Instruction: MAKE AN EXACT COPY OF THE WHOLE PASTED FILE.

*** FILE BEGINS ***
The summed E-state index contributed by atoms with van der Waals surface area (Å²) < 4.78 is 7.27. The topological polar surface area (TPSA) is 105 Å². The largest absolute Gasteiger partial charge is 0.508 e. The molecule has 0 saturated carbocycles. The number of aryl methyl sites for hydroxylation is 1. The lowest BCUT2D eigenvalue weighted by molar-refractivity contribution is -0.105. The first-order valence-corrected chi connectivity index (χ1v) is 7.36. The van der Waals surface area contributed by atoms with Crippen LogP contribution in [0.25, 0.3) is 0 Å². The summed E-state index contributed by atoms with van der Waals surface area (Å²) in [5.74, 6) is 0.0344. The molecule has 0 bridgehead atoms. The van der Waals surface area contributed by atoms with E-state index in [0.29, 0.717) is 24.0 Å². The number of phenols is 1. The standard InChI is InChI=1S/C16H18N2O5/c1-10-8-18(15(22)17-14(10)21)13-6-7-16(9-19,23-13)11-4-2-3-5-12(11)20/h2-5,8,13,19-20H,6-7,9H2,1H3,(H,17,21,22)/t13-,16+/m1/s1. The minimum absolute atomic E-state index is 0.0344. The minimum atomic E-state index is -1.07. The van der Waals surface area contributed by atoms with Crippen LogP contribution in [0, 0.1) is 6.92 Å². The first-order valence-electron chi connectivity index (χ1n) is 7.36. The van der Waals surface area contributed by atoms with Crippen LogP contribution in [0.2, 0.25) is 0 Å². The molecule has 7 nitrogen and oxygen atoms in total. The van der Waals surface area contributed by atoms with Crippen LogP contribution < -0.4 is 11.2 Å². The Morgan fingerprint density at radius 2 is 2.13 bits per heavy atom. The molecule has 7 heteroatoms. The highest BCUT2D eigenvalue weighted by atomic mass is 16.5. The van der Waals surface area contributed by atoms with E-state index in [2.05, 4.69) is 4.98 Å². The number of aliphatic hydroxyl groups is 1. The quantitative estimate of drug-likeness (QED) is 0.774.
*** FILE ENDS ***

The summed E-state index contributed by atoms with van der Waals surface area (Å²) < 4.78 is 7.27. The topological polar surface area (TPSA) is 105 Å². The largest absolute Gasteiger partial charge is 0.508 e. The molecule has 0 saturated carbocycles. The number of aryl methyl sites for hydroxylation is 1. The lowest BCUT2D eigenvalue weighted by molar-refractivity contribution is -0.105. The first-order valence-corrected chi connectivity index (χ1v) is 7.36. The van der Waals surface area contributed by atoms with Crippen LogP contribution in [0.25, 0.3) is 0 Å². The summed E-state index contributed by atoms with van der Waals surface area (Å²) in [5.74, 6) is 0.0344. The molecule has 0 bridgehead atoms. The van der Waals surface area contributed by atoms with E-state index in [0.29, 0.717) is 24.0 Å². The number of phenols is 1. The standard InChI is InChI=1S/C16H18N2O5/c1-10-8-18(15(22)17-14(10)21)13-6-7-16(9-19,23-13)11-4-2-3-5-12(11)20/h2-5,8,13,19-20H,6-7,9H2,1H3,(H,17,21,22)/t13-,16+/m1/s1. The minimum absolute atomic E-state index is 0.0344. The minimum atomic E-state index is -1.07. The van der Waals surface area contributed by atoms with Crippen LogP contribution in [0, 0.1) is 6.92 Å². The first-order valence-electron chi connectivity index (χ1n) is 7.36. The van der Waals surface area contributed by atoms with Crippen LogP contribution in [0.2, 0.25) is 0 Å². The molecule has 7 nitrogen and oxygen atoms in total. The van der Waals surface area contributed by atoms with Crippen LogP contribution < -0.4 is 11.2 Å². The Morgan fingerprint density at radius 2 is 2.13 bits per heavy atom. The molecule has 7 heteroatoms. The highest BCUT2D eigenvalue weighted by atomic mass is 16.5. The van der Waals surface area contributed by atoms with E-state index in [2.05, 4.69) is 4.98 Å². The number of aliphatic hydroxyl groups is 1. The quantitative estimate of drug-likeness (QED) is 0.774.